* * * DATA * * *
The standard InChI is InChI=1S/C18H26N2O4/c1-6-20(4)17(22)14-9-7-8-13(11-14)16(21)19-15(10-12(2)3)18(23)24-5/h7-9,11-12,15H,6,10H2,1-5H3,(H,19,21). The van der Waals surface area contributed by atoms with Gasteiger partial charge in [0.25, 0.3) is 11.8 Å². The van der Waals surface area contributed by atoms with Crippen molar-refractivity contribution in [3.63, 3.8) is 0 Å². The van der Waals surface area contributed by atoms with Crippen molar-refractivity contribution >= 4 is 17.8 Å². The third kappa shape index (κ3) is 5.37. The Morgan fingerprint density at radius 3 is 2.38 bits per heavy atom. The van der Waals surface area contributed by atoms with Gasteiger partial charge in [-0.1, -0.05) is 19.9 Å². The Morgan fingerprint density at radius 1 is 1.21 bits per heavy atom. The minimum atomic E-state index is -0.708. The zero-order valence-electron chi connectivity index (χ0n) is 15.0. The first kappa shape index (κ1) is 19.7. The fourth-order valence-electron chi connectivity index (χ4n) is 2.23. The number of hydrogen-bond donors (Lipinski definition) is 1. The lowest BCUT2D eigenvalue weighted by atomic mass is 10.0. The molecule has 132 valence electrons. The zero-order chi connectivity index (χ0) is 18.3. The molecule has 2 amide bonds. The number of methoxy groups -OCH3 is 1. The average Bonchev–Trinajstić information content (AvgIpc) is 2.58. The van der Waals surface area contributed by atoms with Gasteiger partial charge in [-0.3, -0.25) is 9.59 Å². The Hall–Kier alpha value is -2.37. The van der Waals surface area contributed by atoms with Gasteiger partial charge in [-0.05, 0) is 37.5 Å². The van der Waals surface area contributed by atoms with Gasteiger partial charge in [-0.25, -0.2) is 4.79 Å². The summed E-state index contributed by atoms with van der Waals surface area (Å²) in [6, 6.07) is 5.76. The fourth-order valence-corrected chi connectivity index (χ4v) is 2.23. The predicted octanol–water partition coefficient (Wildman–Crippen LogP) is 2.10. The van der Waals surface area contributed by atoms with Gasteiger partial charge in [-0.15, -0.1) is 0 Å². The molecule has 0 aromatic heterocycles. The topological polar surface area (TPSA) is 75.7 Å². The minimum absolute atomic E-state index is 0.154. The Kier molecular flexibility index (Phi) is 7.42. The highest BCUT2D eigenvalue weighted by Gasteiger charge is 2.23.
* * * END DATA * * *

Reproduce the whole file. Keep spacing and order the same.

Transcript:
The standard InChI is InChI=1S/C18H26N2O4/c1-6-20(4)17(22)14-9-7-8-13(11-14)16(21)19-15(10-12(2)3)18(23)24-5/h7-9,11-12,15H,6,10H2,1-5H3,(H,19,21). The van der Waals surface area contributed by atoms with Gasteiger partial charge in [0.25, 0.3) is 11.8 Å². The van der Waals surface area contributed by atoms with Crippen molar-refractivity contribution in [3.63, 3.8) is 0 Å². The van der Waals surface area contributed by atoms with Crippen molar-refractivity contribution >= 4 is 17.8 Å². The third kappa shape index (κ3) is 5.37. The Morgan fingerprint density at radius 3 is 2.38 bits per heavy atom. The van der Waals surface area contributed by atoms with Gasteiger partial charge in [-0.1, -0.05) is 19.9 Å². The Morgan fingerprint density at radius 1 is 1.21 bits per heavy atom. The minimum atomic E-state index is -0.708. The zero-order valence-electron chi connectivity index (χ0n) is 15.0. The first kappa shape index (κ1) is 19.7. The fourth-order valence-electron chi connectivity index (χ4n) is 2.23. The number of hydrogen-bond donors (Lipinski definition) is 1. The lowest BCUT2D eigenvalue weighted by atomic mass is 10.0. The molecule has 132 valence electrons. The zero-order chi connectivity index (χ0) is 18.3. The molecule has 2 amide bonds. The number of methoxy groups -OCH3 is 1. The average Bonchev–Trinajstić information content (AvgIpc) is 2.58. The van der Waals surface area contributed by atoms with Gasteiger partial charge in [-0.3, -0.25) is 9.59 Å². The Hall–Kier alpha value is -2.37. The van der Waals surface area contributed by atoms with Gasteiger partial charge in [-0.05, 0) is 37.5 Å². The van der Waals surface area contributed by atoms with Gasteiger partial charge in [-0.25, -0.2) is 4.79 Å². The summed E-state index contributed by atoms with van der Waals surface area (Å²) in [6, 6.07) is 5.76. The fourth-order valence-corrected chi connectivity index (χ4v) is 2.23. The predicted octanol–water partition coefficient (Wildman–Crippen LogP) is 2.10. The van der Waals surface area contributed by atoms with Gasteiger partial charge in [-0.15, -0.1) is 0 Å². The molecule has 0 aromatic heterocycles. The topological polar surface area (TPSA) is 75.7 Å². The minimum absolute atomic E-state index is 0.154. The Kier molecular flexibility index (Phi) is 7.42. The highest BCUT2D eigenvalue weighted by Gasteiger charge is 2.23.